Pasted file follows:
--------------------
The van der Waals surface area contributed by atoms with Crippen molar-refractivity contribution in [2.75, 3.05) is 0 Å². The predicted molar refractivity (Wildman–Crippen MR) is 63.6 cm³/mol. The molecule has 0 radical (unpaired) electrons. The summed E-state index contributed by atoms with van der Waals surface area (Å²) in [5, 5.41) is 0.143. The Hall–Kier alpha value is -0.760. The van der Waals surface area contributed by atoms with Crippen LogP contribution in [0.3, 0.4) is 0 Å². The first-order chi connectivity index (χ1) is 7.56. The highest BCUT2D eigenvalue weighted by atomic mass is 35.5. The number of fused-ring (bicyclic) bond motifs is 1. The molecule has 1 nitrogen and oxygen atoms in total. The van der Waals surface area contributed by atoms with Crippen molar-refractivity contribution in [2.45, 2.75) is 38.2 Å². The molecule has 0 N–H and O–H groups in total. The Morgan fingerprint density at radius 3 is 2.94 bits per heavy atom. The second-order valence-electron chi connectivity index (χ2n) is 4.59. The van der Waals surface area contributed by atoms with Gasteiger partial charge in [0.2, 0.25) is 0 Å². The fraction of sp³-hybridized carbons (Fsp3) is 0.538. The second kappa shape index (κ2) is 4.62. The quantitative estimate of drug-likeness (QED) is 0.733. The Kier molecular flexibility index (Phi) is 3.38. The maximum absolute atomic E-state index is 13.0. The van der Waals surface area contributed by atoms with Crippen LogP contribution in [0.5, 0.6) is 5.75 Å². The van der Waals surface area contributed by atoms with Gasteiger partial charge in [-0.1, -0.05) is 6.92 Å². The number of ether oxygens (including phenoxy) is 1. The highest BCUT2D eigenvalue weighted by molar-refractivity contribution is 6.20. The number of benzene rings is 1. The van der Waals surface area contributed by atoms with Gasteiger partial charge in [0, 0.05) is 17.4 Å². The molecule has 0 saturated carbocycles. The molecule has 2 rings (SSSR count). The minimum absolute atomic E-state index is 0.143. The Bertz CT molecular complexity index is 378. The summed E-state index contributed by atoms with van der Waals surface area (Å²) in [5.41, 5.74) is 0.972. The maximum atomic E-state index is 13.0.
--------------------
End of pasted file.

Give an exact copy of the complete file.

The van der Waals surface area contributed by atoms with Crippen molar-refractivity contribution in [2.75, 3.05) is 0 Å². The predicted molar refractivity (Wildman–Crippen MR) is 63.6 cm³/mol. The molecule has 0 radical (unpaired) electrons. The summed E-state index contributed by atoms with van der Waals surface area (Å²) in [5, 5.41) is 0.143. The Hall–Kier alpha value is -0.760. The van der Waals surface area contributed by atoms with Crippen LogP contribution in [0.3, 0.4) is 0 Å². The first-order chi connectivity index (χ1) is 7.56. The highest BCUT2D eigenvalue weighted by atomic mass is 35.5. The number of fused-ring (bicyclic) bond motifs is 1. The molecule has 1 nitrogen and oxygen atoms in total. The van der Waals surface area contributed by atoms with Crippen molar-refractivity contribution in [2.45, 2.75) is 38.2 Å². The molecule has 0 N–H and O–H groups in total. The Morgan fingerprint density at radius 3 is 2.94 bits per heavy atom. The second-order valence-electron chi connectivity index (χ2n) is 4.59. The van der Waals surface area contributed by atoms with Gasteiger partial charge in [0.2, 0.25) is 0 Å². The fraction of sp³-hybridized carbons (Fsp3) is 0.538. The second kappa shape index (κ2) is 4.62. The quantitative estimate of drug-likeness (QED) is 0.733. The Kier molecular flexibility index (Phi) is 3.38. The maximum absolute atomic E-state index is 13.0. The van der Waals surface area contributed by atoms with Crippen LogP contribution in [0.5, 0.6) is 5.75 Å². The van der Waals surface area contributed by atoms with Gasteiger partial charge in [-0.1, -0.05) is 6.92 Å². The number of ether oxygens (including phenoxy) is 1. The highest BCUT2D eigenvalue weighted by molar-refractivity contribution is 6.20. The number of benzene rings is 1. The van der Waals surface area contributed by atoms with Gasteiger partial charge in [0, 0.05) is 17.4 Å². The molecule has 0 saturated carbocycles. The molecule has 2 rings (SSSR count). The minimum absolute atomic E-state index is 0.143. The Bertz CT molecular complexity index is 378. The summed E-state index contributed by atoms with van der Waals surface area (Å²) in [5.41, 5.74) is 0.972. The maximum atomic E-state index is 13.0.